Monday, April 22, 2024

TONY BEST: Canada’s Bajan connection

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IT WILL BE a moment of immense Bajan pride in Ottawa soon.

During a part of the ceremonial opening of Canada’s parliament in Ottawa, a son and a daughter of the Barbadian soil will be sitting in the country’s two major law-making bodies.

One will be a freshman in the House of Commons and the other, a veteran lawmaker, in the Senate.

A new parliamentarian is Frank Baylis, the son of Gloria Baylis, the former Gloria Clarke, a retired Bajan registered nurse and a successful businesswoman.

His mother grew up in Bridgetown and emigrated to Canada in the 1950s.

Baylis, who was born and raised in Canada, captured the Pierrefonds-Dollard riding in Montreal in last Monday’s general election, which saw the Liberal Party under Justin Trudeau, the son of the late Pierre Elliot Trudeau, a former Canadian prime minister, return to office with an overwhelming majority.

“It’s truly an honour to be able to gain the support of so many people in Montreal who voted to send me to the House of Commons,” said Baylis. “I look forward to serving in the Commons under Justin Trudeau and doing the things the voters expect of me.”

Sitting among the lawmakers at the official opening will be Baylis’ cousin, Senator Anne Cools, a Bajan who is now the longest serving member of Canada’s upper chamber. She was first appointed to the Senate in the 1980s by Pierre Elliot Trudeau.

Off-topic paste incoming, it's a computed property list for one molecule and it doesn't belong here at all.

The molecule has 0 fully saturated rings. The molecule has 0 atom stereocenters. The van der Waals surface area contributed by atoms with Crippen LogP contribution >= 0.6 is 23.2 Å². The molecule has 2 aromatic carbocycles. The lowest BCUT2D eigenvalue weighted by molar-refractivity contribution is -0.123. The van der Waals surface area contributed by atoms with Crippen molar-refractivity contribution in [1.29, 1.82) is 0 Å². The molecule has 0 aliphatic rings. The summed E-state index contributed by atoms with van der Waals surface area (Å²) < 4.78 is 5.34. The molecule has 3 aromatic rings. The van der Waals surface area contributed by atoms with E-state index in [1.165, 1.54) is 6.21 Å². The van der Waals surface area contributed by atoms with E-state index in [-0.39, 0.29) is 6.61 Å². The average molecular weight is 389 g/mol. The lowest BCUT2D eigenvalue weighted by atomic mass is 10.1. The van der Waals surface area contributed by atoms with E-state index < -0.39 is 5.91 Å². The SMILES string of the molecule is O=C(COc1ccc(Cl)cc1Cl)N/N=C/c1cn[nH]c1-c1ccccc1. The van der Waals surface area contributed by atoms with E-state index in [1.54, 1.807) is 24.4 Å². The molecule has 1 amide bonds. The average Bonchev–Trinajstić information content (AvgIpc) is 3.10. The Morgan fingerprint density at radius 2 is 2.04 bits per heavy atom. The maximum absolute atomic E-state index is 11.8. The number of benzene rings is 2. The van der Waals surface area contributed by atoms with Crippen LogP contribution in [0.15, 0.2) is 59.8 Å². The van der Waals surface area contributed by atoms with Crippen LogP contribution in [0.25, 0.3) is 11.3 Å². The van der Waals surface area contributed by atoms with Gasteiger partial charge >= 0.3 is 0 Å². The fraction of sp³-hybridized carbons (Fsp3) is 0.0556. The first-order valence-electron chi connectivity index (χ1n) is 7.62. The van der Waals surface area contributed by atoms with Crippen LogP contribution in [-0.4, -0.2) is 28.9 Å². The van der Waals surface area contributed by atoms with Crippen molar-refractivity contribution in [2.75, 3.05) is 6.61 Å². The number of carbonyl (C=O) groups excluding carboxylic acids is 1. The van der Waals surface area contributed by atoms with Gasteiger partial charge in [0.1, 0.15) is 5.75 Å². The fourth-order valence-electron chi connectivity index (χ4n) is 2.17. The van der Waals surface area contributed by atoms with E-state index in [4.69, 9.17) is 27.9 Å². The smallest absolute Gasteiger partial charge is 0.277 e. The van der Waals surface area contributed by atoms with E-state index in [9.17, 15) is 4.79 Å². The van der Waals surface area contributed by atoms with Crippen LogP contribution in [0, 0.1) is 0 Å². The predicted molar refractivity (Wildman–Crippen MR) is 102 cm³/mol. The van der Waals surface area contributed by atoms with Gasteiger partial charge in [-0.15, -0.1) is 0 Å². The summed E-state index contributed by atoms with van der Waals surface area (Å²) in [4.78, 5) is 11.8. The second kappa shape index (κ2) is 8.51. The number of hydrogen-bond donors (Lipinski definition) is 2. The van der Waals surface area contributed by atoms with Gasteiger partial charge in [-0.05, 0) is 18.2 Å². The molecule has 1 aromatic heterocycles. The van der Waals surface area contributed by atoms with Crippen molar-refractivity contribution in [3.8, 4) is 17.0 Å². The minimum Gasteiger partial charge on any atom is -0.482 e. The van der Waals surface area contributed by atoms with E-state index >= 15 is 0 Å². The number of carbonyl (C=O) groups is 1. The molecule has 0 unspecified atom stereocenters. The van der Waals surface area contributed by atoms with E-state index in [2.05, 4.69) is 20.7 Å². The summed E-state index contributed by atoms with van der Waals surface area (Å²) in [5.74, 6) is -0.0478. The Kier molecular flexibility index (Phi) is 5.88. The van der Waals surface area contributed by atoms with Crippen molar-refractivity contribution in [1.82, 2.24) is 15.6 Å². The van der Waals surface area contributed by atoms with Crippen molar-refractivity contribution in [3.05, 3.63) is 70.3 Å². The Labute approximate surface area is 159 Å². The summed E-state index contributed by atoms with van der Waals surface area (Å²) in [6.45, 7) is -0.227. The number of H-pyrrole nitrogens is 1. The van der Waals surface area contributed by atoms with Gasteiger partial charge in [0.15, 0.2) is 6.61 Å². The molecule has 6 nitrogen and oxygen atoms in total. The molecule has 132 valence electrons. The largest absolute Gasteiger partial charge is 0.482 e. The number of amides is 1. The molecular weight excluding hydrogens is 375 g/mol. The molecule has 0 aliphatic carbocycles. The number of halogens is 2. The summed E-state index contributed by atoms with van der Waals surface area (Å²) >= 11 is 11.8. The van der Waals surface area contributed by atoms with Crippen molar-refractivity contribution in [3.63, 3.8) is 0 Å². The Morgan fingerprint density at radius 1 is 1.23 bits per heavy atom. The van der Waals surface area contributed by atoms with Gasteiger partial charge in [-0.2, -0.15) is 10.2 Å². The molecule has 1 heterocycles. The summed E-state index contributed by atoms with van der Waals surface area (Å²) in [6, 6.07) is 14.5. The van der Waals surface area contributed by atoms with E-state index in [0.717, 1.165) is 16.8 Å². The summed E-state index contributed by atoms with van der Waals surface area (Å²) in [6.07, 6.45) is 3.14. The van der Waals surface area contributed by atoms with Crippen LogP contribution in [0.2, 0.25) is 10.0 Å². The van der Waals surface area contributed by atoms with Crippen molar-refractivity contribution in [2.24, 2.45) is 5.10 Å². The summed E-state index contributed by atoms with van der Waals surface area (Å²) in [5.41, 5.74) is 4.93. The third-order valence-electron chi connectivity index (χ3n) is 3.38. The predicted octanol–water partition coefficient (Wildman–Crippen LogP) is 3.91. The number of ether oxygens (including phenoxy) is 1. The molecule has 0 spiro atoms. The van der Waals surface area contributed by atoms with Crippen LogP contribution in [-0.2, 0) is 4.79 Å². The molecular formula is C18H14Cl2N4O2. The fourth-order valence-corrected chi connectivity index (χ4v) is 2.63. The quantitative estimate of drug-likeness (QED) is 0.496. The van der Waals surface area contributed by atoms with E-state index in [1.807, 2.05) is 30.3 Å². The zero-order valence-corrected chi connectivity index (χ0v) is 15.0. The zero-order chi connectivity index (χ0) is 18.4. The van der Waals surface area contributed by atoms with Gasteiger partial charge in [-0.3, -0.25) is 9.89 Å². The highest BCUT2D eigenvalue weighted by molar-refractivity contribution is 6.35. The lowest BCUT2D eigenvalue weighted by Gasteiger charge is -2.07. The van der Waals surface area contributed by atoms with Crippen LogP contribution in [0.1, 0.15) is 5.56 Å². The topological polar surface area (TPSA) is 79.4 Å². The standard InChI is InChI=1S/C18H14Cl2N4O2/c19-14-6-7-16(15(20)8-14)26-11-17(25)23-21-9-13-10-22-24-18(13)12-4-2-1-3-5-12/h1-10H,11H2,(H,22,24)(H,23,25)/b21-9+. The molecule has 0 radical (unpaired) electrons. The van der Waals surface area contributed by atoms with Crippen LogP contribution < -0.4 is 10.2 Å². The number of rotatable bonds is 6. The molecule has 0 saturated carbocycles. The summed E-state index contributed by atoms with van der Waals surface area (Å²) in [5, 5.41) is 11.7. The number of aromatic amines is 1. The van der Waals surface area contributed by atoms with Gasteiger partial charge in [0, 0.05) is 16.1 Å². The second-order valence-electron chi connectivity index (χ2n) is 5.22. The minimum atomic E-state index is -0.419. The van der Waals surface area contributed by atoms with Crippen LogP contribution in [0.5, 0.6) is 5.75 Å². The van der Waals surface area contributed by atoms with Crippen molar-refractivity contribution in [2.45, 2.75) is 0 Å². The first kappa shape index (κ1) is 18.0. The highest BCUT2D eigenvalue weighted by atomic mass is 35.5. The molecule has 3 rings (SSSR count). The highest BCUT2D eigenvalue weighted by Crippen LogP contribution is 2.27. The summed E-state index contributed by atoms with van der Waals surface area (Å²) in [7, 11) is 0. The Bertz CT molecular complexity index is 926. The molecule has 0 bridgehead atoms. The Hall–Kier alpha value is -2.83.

“It’s going to be a pleasure to welcome him and sit with him so we can talk about the practices of parliament,” said Cools, the first black woman appointed to the Senate.

“Imagine two members of the same Barbadian family serving in Canada’s parliament. Barbados is a small country and yet it will have two if its offspring in the Commons and the Senate. That’s quite an achievement.”

Baylis, who heads Baylis Medical Company, a leading developer and manufacturer of high-tech medical products in cardiology, pain management and radiology is the nephew of Bobby Clarke, prominent attorney and political activist in Barbados, and June Clarke, a former Barbados high commissioner in Canada.

He is also a cousin of Dame Biller Miller, a former Barbados deputy prime minister, and Peter Miller, a government backbencher in the House of Assembly in the 1980s. Two great- uncles, the late Freddie Miller and Tommy Miller, also served in the House of Assembly.

“Mr Baylis comes out of a family tradition of public service and therefore we are not surprised to see him run successfully for a seat in the Commons,” said Dame Billie.

Richard “Dick” Baylis, father of the new Liberal parliamentarian, described his son as “an entrepreneur” and a person interested “in public service.”

That bit of family history explains why he is hoping for a family reunion of the Clarke and Miller clan.

“It’s something I am thinking about,” the father of three said.

“I was in Barbados last year for the Clarke family reunion. It was a wonderful occasion. I learned quite a lot about the value of education and hard work about the importance of discipline and respect for others from that Barbadian upbringing.”

Evelyn Greaves, a former Barbados

 high commissioner in Ottawa, said while the new parliamentarian’s first obligation would be to Canada and to the voters in Montreal, he said “one would hope he would able to help champion the cause of Barbados which would arise from time to time.”

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